Annemarie Peard reviews Two by Two for Aussie Theatre. See the review in its original context here.
As it’s Saint Valentine’s Day week, it’s a commercial glut of glittery hearts and factory roses as we’re told to face the future as the gods intended: as a wholesome twosome. Blah to that; celebrate instead by going to fortyfive downstairs to see Little One’s Theatre’s Two by Two.
It’s raining; it’s been raining for so long that Carl (Gary Abrahams) and Jack (Paul Blenheim) can see the huge boat from their high-rise city apartment window. Jack’s packing supplies and listening to the radio for unlikely evacuation news. As a painter, Jack’s ticket to board is at the end of the queue, but Carl’s a doctor – someone with useful post-ammageddon skills. Both know why they’re not staring in this episode of The Love Boat, especially as their boy/girl couple neighbours went days ago. But there’s hope when Duckie (Zahra Newman), a patient of Carl’s, turns up with a baby and is desperate to board.
Darkly funny and unexpectedly confronting, Two by Two was developed at NIDA and won the 2011 Malcolm Robertson Prize (for awesome writing).
Although clearly a very personal piece, writer Dan Giovnnoni puts story and character first and seasons with the personal, political and metaphorical. There’s no waving the garish equality flag (no one’s questioning their legal and social coupling); instead, his writing forces us to go beyond the superficial question and ask what we’d really do in the same situation. Would we, as a society and as individuals, let a same-sex couple onto the last boat instead of a mummy, daddy and baby? When it comes down to survival, how many flag-wavers would stop saying “yes“and abandon the rainbow until the storm was over. And who else would be left behind? I’m 40-something, single and a writer; so, I’d be in my swimmers and dog-paddling to meet some of my friends at the floating cocktail bar.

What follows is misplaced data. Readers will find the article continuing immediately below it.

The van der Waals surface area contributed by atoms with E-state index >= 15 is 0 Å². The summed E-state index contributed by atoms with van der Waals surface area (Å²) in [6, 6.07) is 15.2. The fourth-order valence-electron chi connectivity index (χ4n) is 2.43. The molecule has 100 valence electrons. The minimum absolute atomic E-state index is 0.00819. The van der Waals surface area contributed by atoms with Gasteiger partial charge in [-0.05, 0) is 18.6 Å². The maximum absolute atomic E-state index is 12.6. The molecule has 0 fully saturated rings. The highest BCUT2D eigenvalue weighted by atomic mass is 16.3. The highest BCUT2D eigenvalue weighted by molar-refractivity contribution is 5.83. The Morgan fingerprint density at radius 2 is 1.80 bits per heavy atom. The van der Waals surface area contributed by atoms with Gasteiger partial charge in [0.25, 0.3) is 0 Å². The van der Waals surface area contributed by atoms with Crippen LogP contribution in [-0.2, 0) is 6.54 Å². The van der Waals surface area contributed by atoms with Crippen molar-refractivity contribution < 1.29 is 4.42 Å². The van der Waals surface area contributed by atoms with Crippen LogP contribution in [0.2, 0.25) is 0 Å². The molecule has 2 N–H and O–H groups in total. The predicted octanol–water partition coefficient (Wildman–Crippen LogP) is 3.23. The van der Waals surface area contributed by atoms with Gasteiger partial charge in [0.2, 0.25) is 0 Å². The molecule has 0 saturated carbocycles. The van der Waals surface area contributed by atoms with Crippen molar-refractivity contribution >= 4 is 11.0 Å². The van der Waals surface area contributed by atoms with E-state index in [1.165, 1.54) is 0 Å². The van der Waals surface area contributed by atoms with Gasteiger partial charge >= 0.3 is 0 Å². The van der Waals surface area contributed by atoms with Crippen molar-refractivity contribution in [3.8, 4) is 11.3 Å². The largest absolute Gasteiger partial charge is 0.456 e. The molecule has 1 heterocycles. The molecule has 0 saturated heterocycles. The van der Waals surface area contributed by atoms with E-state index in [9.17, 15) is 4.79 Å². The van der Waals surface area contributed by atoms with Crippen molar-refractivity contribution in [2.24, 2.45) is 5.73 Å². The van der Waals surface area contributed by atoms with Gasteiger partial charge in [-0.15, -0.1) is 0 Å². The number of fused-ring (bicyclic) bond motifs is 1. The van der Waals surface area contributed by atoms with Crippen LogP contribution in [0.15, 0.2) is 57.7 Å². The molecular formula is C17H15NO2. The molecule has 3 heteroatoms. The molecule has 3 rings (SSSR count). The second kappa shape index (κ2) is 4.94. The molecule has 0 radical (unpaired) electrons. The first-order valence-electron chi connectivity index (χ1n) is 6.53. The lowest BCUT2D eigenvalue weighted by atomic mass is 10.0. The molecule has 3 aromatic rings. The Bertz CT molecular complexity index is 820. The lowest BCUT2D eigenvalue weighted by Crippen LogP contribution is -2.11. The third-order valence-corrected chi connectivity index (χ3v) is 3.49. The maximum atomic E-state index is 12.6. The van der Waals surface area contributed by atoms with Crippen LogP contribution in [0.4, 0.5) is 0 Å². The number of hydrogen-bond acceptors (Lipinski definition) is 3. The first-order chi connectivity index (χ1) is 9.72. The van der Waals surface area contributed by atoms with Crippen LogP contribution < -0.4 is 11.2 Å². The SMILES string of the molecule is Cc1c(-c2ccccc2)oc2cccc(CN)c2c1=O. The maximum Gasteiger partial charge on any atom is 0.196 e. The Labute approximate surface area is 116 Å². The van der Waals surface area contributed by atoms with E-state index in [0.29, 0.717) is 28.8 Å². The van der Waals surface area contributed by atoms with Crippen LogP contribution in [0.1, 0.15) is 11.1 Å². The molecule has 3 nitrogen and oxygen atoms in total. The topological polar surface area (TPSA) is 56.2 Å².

Working with a design that leaves us craving sun and fluffy towels (Emma Kingsbury, set and costume; Nate Edmondson, sound) and a cast who let us love their characters through their faults, director Stephen Nicolazzo (Negative Energy Inc) creates a mood that spatters hope among the inevitable despair. It’s a story about making impossible choices, what we have to lose to be safe, and he ensures that we’re always asking if there is a better or at least another choice.
Nicolazzo’s Little Ones Theatre develops and presents new Australian plays and “work that allows you to love ferociously, abandon yourself and let your heart explode”. Working in Melbourne and Sydney, they premiered the likes of Declan Greene’s Home Economics and promise to keep questioning and confronting with the kind of passion and intelligence that wakes up our hearts and makes us thrilled to go the theatre.